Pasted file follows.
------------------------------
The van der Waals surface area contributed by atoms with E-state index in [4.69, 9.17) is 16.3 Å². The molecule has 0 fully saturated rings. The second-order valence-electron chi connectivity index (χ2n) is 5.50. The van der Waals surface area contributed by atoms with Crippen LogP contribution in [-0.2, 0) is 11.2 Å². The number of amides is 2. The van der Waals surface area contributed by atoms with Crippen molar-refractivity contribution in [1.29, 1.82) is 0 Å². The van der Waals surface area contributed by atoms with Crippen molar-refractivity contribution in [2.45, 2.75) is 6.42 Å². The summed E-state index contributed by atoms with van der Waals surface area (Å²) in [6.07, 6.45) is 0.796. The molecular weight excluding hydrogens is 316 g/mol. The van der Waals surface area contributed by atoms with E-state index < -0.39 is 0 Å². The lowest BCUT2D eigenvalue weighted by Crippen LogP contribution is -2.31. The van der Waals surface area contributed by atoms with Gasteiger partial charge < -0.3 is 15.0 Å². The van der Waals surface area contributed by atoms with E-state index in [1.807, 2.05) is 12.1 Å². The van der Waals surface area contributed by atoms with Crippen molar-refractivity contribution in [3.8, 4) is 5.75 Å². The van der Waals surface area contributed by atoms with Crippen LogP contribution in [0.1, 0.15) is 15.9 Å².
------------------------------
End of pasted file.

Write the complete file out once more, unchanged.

The van der Waals surface area contributed by atoms with E-state index in [4.69, 9.17) is 16.3 Å². The molecule has 0 fully saturated rings. The second-order valence-electron chi connectivity index (χ2n) is 5.50. The van der Waals surface area contributed by atoms with Crippen LogP contribution in [-0.2, 0) is 11.2 Å². The number of amides is 2. The van der Waals surface area contributed by atoms with Crippen molar-refractivity contribution in [1.29, 1.82) is 0 Å². The van der Waals surface area contributed by atoms with Crippen molar-refractivity contribution in [2.45, 2.75) is 6.42 Å². The summed E-state index contributed by atoms with van der Waals surface area (Å²) in [6.07, 6.45) is 0.796. The molecular weight excluding hydrogens is 316 g/mol. The van der Waals surface area contributed by atoms with E-state index < -0.39 is 0 Å². The lowest BCUT2D eigenvalue weighted by Crippen LogP contribution is -2.31. The van der Waals surface area contributed by atoms with Gasteiger partial charge < -0.3 is 15.0 Å². The van der Waals surface area contributed by atoms with E-state index in [1.807, 2.05) is 12.1 Å². The van der Waals surface area contributed by atoms with Crippen molar-refractivity contribution in [3.8, 4) is 5.75 Å². The van der Waals surface area contributed by atoms with Crippen LogP contribution in [0.1, 0.15) is 15.9 Å².